Restaurant Labor Pool Tightens

People Report says recruiting and retention more difficult.
People Report says recruiting and retention more difficult. thinkstock

Despite an ongoing challenging economic landscape, sales and new unit growth within the restaurant industry kept employment figures strong, and made recruiting and retention increasingly more difficult over a 12-month period, ending January 2014, reveals People Report, a TDn2K company, in its latest brief.

The People Report Workforce Index, a quarterly barometer measuring market pressures on maintaining the restaurant industry’s labor pool, registered an overall reading of 70.2 for first-quarter 2014—the highest overall index reading since fourth-quarter 2006, which registered 70.6.  

When the index registers a reading above 50, "it demonstrates an expectation by those hiring that it will get tougher to fill an increasing number of vacancies--that job growth is climbing, turnover is up, and it is harder to recruit people,” says Victor Fernandez, TDn2K executive director of Insights and Knowledge. Any reading above 50 reflects a tough employment market for those looking to hire, while a reading below 50 denotes employment pressures are easing.

“The fact that the index is posting values not seen since before the recession hints at how challenging the current labor market is when it comes to maintaining those vacancies filled and keeping up with the growth rate of the industry,” says Fernandez.

Strong employment growth in the first half of 2014 is projected across all industry segments, cites the index, with the fast casual/family dining and upscale casual/fine dining segments leading the trend.

“The People Report results for December 2013 show the industry adding restaurant management and hourly jobs at a rate of 2.8 percent year-over-year on average during the last three months of the year. By contrast, the growth rate was 1.5 percent on average for the period between July and September,” reports Joni Thomas Doolin, People Report founder and CEO. “This supports the expectations we have been reporting on through the Workforce Index, which predicted a jump in staffing and retention difficulty starting with fourth-quarter 2013. Furthermore, this job growth has been pretty widespread within the industry—65 percent of the companies tracked by People Report posted positive job growth year-over-year during December 2013.”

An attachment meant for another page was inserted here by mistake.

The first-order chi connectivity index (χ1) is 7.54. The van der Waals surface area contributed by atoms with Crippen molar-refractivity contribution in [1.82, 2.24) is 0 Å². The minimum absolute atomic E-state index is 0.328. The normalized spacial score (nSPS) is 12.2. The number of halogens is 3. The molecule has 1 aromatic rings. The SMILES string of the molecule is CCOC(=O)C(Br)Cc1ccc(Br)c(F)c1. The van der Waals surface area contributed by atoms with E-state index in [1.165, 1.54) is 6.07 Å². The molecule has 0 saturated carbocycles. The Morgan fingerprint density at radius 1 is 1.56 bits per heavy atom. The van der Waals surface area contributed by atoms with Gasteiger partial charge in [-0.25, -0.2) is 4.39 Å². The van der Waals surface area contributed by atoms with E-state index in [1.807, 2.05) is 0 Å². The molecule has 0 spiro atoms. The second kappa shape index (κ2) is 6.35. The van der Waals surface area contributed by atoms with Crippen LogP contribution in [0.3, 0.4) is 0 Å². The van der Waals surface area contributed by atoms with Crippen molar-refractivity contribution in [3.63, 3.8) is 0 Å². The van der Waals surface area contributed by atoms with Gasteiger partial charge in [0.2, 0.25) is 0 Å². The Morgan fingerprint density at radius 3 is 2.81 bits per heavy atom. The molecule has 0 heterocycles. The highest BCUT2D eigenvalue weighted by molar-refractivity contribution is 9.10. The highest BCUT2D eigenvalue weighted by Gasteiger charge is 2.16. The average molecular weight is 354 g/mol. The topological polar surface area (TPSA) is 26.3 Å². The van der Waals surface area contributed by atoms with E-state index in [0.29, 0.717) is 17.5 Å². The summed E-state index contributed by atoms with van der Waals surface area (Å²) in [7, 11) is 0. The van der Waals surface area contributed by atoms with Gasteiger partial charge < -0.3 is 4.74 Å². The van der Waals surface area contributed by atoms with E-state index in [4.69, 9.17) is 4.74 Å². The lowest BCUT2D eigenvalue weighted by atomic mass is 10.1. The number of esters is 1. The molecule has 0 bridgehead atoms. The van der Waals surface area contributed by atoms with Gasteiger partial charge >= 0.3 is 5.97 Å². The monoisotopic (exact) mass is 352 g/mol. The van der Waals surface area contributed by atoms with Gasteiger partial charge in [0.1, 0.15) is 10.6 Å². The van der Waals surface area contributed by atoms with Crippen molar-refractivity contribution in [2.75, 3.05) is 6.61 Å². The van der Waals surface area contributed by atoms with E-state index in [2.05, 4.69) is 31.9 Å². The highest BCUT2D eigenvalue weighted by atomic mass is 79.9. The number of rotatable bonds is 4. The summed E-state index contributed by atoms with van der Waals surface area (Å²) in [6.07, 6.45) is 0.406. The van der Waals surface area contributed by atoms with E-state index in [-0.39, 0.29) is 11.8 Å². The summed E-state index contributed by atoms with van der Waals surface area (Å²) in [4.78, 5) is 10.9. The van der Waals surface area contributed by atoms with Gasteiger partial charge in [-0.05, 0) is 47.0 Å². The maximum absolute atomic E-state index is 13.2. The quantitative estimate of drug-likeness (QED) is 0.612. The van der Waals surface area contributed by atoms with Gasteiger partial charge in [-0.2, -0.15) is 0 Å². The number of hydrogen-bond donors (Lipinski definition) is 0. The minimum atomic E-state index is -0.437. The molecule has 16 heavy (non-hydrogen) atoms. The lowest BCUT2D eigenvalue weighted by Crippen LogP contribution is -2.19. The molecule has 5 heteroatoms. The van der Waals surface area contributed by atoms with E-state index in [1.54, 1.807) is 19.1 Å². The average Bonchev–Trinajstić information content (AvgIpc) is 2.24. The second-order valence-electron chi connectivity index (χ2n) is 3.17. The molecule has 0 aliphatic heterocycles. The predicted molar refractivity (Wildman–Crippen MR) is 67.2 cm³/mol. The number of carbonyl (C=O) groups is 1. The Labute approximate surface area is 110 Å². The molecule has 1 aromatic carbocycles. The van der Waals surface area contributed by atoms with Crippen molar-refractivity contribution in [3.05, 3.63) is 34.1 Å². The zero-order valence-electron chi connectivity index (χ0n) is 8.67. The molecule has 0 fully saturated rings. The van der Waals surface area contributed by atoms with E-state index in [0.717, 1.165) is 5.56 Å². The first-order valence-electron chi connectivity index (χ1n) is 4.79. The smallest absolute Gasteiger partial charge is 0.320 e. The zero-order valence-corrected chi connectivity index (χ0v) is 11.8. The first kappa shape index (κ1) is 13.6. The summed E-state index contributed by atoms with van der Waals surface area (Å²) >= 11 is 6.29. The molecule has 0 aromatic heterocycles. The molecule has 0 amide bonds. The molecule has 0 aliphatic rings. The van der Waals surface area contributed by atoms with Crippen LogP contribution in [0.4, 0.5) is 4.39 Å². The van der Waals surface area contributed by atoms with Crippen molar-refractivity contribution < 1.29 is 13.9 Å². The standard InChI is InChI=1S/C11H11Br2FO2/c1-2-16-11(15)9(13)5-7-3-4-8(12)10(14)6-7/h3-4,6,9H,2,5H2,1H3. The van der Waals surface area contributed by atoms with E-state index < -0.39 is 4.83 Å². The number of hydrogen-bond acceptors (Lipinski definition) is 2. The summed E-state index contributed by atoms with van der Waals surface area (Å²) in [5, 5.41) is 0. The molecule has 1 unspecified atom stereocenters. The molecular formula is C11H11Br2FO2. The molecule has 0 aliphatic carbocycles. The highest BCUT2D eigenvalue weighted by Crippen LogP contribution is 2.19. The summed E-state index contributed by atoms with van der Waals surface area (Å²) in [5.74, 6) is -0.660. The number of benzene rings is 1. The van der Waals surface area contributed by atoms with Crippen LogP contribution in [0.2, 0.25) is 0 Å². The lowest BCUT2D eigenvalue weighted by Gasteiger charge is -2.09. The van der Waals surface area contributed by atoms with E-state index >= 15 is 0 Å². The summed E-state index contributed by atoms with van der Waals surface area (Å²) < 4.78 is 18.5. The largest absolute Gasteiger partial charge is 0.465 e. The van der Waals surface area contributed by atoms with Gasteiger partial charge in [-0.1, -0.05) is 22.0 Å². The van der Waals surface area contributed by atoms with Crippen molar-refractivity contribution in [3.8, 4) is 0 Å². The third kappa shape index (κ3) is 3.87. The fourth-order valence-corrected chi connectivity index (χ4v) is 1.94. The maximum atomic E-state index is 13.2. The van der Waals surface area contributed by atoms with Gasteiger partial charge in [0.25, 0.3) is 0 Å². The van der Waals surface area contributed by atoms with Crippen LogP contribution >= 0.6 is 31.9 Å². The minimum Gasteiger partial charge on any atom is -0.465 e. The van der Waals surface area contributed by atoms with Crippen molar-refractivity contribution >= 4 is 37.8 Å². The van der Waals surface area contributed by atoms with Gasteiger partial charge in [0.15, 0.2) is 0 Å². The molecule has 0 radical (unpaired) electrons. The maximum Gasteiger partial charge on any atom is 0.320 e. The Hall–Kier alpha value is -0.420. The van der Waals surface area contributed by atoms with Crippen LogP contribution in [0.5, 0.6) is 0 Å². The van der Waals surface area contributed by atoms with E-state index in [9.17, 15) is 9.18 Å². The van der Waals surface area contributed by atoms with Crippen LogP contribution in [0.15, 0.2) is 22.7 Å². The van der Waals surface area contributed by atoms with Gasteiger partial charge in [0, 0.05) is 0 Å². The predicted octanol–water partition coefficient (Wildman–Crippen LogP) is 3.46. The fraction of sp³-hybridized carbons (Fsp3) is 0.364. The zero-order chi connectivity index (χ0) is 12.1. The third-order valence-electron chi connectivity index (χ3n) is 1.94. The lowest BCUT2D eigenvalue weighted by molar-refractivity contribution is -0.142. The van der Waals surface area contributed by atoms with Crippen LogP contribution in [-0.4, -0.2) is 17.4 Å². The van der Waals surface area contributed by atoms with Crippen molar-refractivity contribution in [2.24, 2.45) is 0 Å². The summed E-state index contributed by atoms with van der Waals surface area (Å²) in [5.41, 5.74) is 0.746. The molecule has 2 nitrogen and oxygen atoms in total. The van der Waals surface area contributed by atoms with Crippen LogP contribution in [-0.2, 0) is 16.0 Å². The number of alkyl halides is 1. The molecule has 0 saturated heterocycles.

The National Restaurant Association also projects strong employment growth for the industry. In its 2014 economic forecast, the NRA projects that 2014 will mark the 15th straight year in which restaurant industry employment growth outpaces overall employment growth. U.S. employment is predicted to grow at a 1.8 percent rate for 2014, while restaurant industry job growth is projected to climb 2.8 percent. 

By Joann Whitcher

News and information presented in this release has not been corroborated by FSR, Food News Media, or Journalistic, Inc.


Since the industry is making such great profits, perhaps actually paying the staff an hourly salary would improve retention & service quality. The sweat-shop level, $2.13 an hour, is an insult!!! And tips are supposed to be a token of appreciation for excellent service from the guests, not a subsidy for the restaurant & restaurateurs.

Ra Ra...thats really stoopid. Good waiters make well over $20 per hour so take your nonsense elsewhere

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